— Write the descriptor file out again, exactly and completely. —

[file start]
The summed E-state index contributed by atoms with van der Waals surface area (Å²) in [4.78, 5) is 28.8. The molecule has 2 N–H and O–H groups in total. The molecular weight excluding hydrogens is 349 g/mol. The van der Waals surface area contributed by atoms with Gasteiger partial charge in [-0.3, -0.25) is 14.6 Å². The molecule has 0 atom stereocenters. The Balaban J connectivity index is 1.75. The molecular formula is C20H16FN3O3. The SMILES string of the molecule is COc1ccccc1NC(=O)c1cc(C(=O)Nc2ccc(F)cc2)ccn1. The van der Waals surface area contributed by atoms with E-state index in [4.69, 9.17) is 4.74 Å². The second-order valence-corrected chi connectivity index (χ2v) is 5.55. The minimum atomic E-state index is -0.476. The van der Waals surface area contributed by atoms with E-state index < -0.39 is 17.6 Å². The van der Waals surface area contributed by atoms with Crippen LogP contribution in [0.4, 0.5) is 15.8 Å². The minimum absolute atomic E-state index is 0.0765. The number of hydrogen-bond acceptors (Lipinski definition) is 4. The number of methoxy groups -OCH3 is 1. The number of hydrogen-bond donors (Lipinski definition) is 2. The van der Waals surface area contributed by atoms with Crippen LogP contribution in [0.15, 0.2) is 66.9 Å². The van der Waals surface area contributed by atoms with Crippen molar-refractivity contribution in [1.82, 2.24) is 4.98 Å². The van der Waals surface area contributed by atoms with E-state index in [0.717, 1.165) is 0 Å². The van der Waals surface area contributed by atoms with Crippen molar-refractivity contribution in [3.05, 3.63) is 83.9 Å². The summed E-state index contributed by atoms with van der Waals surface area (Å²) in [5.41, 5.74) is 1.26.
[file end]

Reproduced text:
The summed E-state index contributed by atoms with van der Waals surface area (Å²) in [4.78, 5) is 28.8. The molecule has 2 N–H and O–H groups in total. The molecular weight excluding hydrogens is 349 g/mol. The van der Waals surface area contributed by atoms with Gasteiger partial charge in [-0.3, -0.25) is 14.6 Å². The molecule has 0 atom stereocenters. The Balaban J connectivity index is 1.75. The molecular formula is C20H16FN3O3. The SMILES string of the molecule is COc1ccccc1NC(=O)c1cc(C(=O)Nc2ccc(F)cc2)ccn1. The van der Waals surface area contributed by atoms with E-state index in [4.69, 9.17) is 4.74 Å². The second-order valence-corrected chi connectivity index (χ2v) is 5.55. The minimum atomic E-state index is -0.476. The van der Waals surface area contributed by atoms with E-state index < -0.39 is 17.6 Å². The van der Waals surface area contributed by atoms with Crippen LogP contribution in [0.4, 0.5) is 15.8 Å². The minimum absolute atomic E-state index is 0.0765. The number of hydrogen-bond acceptors (Lipinski definition) is 4. The number of methoxy groups -OCH3 is 1. The number of hydrogen-bond donors (Lipinski definition) is 2. The van der Waals surface area contributed by atoms with Crippen LogP contribution in [0.15, 0.2) is 66.9 Å². The van der Waals surface area contributed by atoms with Crippen molar-refractivity contribution in [1.82, 2.24) is 4.98 Å². The van der Waals surface area contributed by atoms with E-state index in [0.717, 1.165) is 0 Å². The van der Waals surface area contributed by atoms with Crippen molar-refractivity contribution in [3.05, 3.63) is 83.9 Å². The summed E-state index contributed by atoms with van der Waals surface area (Å²) in [5.41, 5.74) is 1.26.